Right Heart Catheterization
What is a right heart catheterization?
In a right heart catheterization, a doctor will place a catheter (a thin plastic tube) into one of the larger veins in either your neck (right or left side) or leg (right or left groin area). The doctor will advance it into the right side of the heart. Using the catheter, the doctor will measure pressure and blood flow in the heart and lungs. The procedure may be done alone, or with other procedures at the same time. Drugs may be given, either by IV or by inhalation. This is followed by more measurements to assess your body's response to the drugs.
This study may be done for many reasons, including to:
- Measure the amount of fluid in your blood vessels.
- Measure the pressures in your heart and lungs.
- Learn how well your heart or lungs are working.
- Help your doctors decide which drugs would be best for you.
This study is done on patients with heart failure and many other heart or lung conditions. It is performed in:
- Patients being evaluated for heart or lung transplant.
- Patients on the waiting list for a heart or lung transplant.
- Patients having a heart biopsy after their heart transplant.
- Patients with high blood pressure in the lungs.
- Patients who are short of breath for unknown reasons.
If your test is scheduled for the morning, do not eat anything after midnight the night before. Take your morning pills with a few sips of water. If you are a heart transplant patient you may be asked to skip certain pills that morning. Your coordinator will discuss this with you. If your test is after lunch, you may have a clear liquid breakfast (juice, Jell-O®, etc.). Be sure to bring all of your actual medicines with you when you come to the hospital (not just a list of them). You will be able to take them after the test if needed.
If you have diabetes or take blood thinners, you will be told how to adjust your diabetes medicines and blood thinners in the days before your test.
Before your Right Heart Catheterization
The doctor or nurse will go over the test with you. They will:
- Explain why you are having the test.
- Tell you about the risks involved.
- Discuss what vein (neck or groin area) the doctor will plan to use for the test.
- Explain if there are other options to the test.
- Answer any questions that you may have.
You will be asked to sign a consent form. Signing this form gives the doctor permission to do the test on you. Be sure you ask your questions before signing the form.
Friends and family will be shown to a waiting area while you are in the test. They will rejoin you after the test is done.
During your Right Heart Catheterization
The test lasts about 30 minutes. It is done in the UW Hospital Cardiac Catheterization Lab. You will be asked to take off your street clothes. You will put on a hospital gown. Then you will lie on an x-ray table. A nurse will clean the area (neck or groin) over the vein. The nurse will cover the rest of your body with sterile drapes. Medicines will be given through an IV to help you relax if needed. X-ray equipment is used to help the doctor place the catheter in the proper place in the body. The doctor doing the test will be wearing a gown, gloves, and mask. The doctor will numb the skin with a local anesthetic. When this is done you may feel pressure at the site, but should not feel sharp pain. The doctor will then place a large IV in your neck or groin vein. If you feel the need to move your arms or legs or to sneeze or cough during the test, please tell the staff.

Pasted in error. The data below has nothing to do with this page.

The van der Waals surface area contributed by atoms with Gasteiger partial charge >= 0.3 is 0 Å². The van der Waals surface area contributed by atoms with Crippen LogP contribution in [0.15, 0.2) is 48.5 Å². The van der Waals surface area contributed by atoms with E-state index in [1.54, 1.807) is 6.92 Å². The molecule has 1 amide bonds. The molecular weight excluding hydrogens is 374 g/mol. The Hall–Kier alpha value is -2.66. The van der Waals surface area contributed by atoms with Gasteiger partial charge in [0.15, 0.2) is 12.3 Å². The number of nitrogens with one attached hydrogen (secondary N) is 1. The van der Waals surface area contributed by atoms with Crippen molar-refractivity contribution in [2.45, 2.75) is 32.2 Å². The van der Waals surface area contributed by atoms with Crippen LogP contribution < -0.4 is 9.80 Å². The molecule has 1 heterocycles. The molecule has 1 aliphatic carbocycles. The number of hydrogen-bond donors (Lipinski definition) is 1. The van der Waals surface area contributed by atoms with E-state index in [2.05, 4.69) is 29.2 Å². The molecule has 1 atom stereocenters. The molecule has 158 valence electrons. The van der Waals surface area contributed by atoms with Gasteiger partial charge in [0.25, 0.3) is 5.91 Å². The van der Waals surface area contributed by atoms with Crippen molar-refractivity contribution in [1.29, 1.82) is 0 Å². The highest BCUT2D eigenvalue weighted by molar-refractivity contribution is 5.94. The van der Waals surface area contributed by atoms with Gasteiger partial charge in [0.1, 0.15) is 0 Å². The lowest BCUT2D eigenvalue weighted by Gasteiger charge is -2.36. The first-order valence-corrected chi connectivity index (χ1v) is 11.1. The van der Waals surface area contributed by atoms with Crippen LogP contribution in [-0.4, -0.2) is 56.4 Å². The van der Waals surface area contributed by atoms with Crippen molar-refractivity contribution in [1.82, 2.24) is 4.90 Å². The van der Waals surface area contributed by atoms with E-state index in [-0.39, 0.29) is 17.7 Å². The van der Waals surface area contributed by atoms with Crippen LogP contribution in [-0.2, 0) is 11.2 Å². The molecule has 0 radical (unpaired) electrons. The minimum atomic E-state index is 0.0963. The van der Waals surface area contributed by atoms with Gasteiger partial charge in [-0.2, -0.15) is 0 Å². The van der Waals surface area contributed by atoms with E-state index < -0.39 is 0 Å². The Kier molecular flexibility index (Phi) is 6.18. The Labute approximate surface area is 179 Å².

This test is done by sliding a catheter through the right heart and into the lungs. You will not be able to feel any of this during the procedure. A number of blood pressure and blood flow measurements are taken in different places in the heart and lungs. These may be repeated after giving special drugs, either by IV or by inhalation. When all measurements are complete, the catheter is removed.
After the test, the large IV line is taken out. A bandage will be placed over the site. Your doctor may be able to discuss some of the results with you right away. You will then be able to return to your hospital room.
After your Right Heart Catheterization
- Take your usual medicines and return to your normal diet unless told not to by your doctor.
- Avoid strenuous activity for the rest of the day.
- Do not get the bandage wet. You may remove the bandage the next day.
- If you have bleeding at the site, hold firm pressure on the area for a few minutes with a piece of dry gauze without letting go.
- Call the UW Heart Failure/Transplant Office right away if you have bleeding that does not stop after constant pressure is held for a few minutes or if you notice shortness of breath, pain, or other symptoms you did not have before the test.
The information provided should not be used during any medical emergency or for the diagnosis or treatment of any medical condition. A licensed physician should be consulted for diagnosis and treatment of any and all medical conditions. Call 911 for all medical emergencies. Any duplication or distribution of the information contained herein is strictly prohibited.
Last Updated: 06/07/2011
Copyright © 05/23/2011 University of Wisconsin Hospitals and Clinics Authority. All rights reserved. Produced by the Department of Nursing. HF#6389
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